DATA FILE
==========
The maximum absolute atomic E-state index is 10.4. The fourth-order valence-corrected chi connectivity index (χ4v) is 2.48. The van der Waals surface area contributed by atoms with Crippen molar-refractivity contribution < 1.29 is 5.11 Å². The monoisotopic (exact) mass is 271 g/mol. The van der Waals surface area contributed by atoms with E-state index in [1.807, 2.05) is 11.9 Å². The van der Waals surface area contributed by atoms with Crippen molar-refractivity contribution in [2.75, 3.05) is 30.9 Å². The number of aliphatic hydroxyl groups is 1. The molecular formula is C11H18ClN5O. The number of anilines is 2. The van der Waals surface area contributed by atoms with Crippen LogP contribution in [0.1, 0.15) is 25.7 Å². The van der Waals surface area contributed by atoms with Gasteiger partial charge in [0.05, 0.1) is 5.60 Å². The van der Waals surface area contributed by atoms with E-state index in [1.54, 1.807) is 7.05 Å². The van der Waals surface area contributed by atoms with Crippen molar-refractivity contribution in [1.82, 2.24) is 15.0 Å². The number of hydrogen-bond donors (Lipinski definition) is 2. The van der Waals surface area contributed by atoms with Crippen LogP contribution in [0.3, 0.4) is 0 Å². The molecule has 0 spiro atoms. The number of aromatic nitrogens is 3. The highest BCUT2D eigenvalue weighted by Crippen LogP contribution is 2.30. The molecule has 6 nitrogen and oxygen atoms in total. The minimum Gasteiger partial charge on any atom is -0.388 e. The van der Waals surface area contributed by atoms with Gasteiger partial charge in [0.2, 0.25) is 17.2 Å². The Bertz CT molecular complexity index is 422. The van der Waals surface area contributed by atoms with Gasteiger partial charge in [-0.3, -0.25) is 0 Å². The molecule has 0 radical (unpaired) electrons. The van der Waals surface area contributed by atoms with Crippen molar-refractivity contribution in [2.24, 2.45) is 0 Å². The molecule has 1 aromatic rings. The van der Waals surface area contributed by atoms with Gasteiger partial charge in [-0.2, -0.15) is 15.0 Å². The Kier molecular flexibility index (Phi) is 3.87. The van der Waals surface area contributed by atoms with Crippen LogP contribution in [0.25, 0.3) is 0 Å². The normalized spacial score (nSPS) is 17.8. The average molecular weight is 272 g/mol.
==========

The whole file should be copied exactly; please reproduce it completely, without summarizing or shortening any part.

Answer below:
The maximum absolute atomic E-state index is 10.4. The fourth-order valence-corrected chi connectivity index (χ4v) is 2.48. The van der Waals surface area contributed by atoms with Crippen molar-refractivity contribution < 1.29 is 5.11 Å². The monoisotopic (exact) mass is 271 g/mol. The van der Waals surface area contributed by atoms with E-state index in [1.807, 2.05) is 11.9 Å². The van der Waals surface area contributed by atoms with Crippen molar-refractivity contribution in [2.75, 3.05) is 30.9 Å². The number of aliphatic hydroxyl groups is 1. The molecular formula is C11H18ClN5O. The number of anilines is 2. The van der Waals surface area contributed by atoms with Crippen LogP contribution in [0.1, 0.15) is 25.7 Å². The van der Waals surface area contributed by atoms with Gasteiger partial charge in [0.05, 0.1) is 5.60 Å². The van der Waals surface area contributed by atoms with E-state index in [1.54, 1.807) is 7.05 Å². The van der Waals surface area contributed by atoms with Crippen molar-refractivity contribution in [1.82, 2.24) is 15.0 Å². The number of hydrogen-bond donors (Lipinski definition) is 2. The van der Waals surface area contributed by atoms with Crippen LogP contribution in [0.3, 0.4) is 0 Å². The molecule has 0 spiro atoms. The number of aromatic nitrogens is 3. The highest BCUT2D eigenvalue weighted by Crippen LogP contribution is 2.30. The molecule has 6 nitrogen and oxygen atoms in total. The minimum Gasteiger partial charge on any atom is -0.388 e. The van der Waals surface area contributed by atoms with Gasteiger partial charge in [0.2, 0.25) is 17.2 Å². The Bertz CT molecular complexity index is 422. The van der Waals surface area contributed by atoms with Gasteiger partial charge in [-0.3, -0.25) is 0 Å². The molecule has 0 radical (unpaired) electrons. The van der Waals surface area contributed by atoms with Crippen molar-refractivity contribution in [2.24, 2.45) is 0 Å². The molecule has 1 aromatic rings. The van der Waals surface area contributed by atoms with Gasteiger partial charge in [-0.2, -0.15) is 15.0 Å². The Kier molecular flexibility index (Phi) is 3.87. The van der Waals surface area contributed by atoms with Crippen LogP contribution in [0.25, 0.3) is 0 Å². The normalized spacial score (nSPS) is 17.8. The average molecular weight is 272 g/mol.